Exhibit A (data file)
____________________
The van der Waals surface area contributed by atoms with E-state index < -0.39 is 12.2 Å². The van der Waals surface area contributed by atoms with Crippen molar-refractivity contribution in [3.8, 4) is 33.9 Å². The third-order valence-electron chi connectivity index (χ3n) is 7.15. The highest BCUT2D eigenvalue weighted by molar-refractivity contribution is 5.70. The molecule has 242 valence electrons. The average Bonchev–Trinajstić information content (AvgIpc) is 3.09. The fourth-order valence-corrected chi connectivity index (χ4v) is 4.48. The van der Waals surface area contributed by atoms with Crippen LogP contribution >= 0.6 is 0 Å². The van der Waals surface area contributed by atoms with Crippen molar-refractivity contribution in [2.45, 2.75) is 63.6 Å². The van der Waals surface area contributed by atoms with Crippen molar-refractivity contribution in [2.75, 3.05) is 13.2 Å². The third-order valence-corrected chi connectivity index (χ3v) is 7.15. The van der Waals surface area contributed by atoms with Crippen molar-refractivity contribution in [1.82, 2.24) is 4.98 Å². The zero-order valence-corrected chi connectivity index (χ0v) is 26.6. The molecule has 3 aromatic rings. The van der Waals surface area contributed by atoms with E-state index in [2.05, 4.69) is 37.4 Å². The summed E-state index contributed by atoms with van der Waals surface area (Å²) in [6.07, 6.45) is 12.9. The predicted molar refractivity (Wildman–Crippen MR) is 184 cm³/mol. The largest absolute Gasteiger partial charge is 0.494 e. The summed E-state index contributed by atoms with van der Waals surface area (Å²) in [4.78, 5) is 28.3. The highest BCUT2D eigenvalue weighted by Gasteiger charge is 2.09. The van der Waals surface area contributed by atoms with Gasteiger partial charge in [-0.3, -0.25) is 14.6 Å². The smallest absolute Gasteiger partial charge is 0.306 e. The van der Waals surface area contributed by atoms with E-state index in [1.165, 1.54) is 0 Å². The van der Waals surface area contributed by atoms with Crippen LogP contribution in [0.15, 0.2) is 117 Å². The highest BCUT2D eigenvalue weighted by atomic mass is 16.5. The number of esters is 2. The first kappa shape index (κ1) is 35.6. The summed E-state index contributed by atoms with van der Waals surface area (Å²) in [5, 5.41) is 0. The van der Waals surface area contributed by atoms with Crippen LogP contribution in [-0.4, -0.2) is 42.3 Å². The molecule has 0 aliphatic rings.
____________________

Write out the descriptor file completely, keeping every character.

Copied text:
The van der Waals surface area contributed by atoms with E-state index < -0.39 is 12.2 Å². The van der Waals surface area contributed by atoms with Crippen molar-refractivity contribution in [3.8, 4) is 33.9 Å². The third-order valence-electron chi connectivity index (χ3n) is 7.15. The highest BCUT2D eigenvalue weighted by molar-refractivity contribution is 5.70. The molecule has 242 valence electrons. The average Bonchev–Trinajstić information content (AvgIpc) is 3.09. The fourth-order valence-corrected chi connectivity index (χ4v) is 4.48. The van der Waals surface area contributed by atoms with Crippen LogP contribution >= 0.6 is 0 Å². The van der Waals surface area contributed by atoms with Crippen molar-refractivity contribution in [2.45, 2.75) is 63.6 Å². The van der Waals surface area contributed by atoms with Crippen molar-refractivity contribution in [2.75, 3.05) is 13.2 Å². The third-order valence-corrected chi connectivity index (χ3v) is 7.15. The van der Waals surface area contributed by atoms with Crippen molar-refractivity contribution in [1.82, 2.24) is 4.98 Å². The zero-order valence-corrected chi connectivity index (χ0v) is 26.6. The molecule has 3 aromatic rings. The van der Waals surface area contributed by atoms with E-state index in [2.05, 4.69) is 37.4 Å². The summed E-state index contributed by atoms with van der Waals surface area (Å²) in [6.07, 6.45) is 12.9. The predicted molar refractivity (Wildman–Crippen MR) is 184 cm³/mol. The largest absolute Gasteiger partial charge is 0.494 e. The summed E-state index contributed by atoms with van der Waals surface area (Å²) in [4.78, 5) is 28.3. The highest BCUT2D eigenvalue weighted by Gasteiger charge is 2.09. The van der Waals surface area contributed by atoms with Gasteiger partial charge in [-0.3, -0.25) is 14.6 Å². The smallest absolute Gasteiger partial charge is 0.306 e. The van der Waals surface area contributed by atoms with E-state index in [1.165, 1.54) is 0 Å². The van der Waals surface area contributed by atoms with Crippen LogP contribution in [0.15, 0.2) is 117 Å². The highest BCUT2D eigenvalue weighted by atomic mass is 16.5. The number of esters is 2. The first kappa shape index (κ1) is 35.6. The summed E-state index contributed by atoms with van der Waals surface area (Å²) in [5, 5.41) is 0. The van der Waals surface area contributed by atoms with Crippen LogP contribution in [-0.4, -0.2) is 42.3 Å². The molecule has 0 aliphatic rings.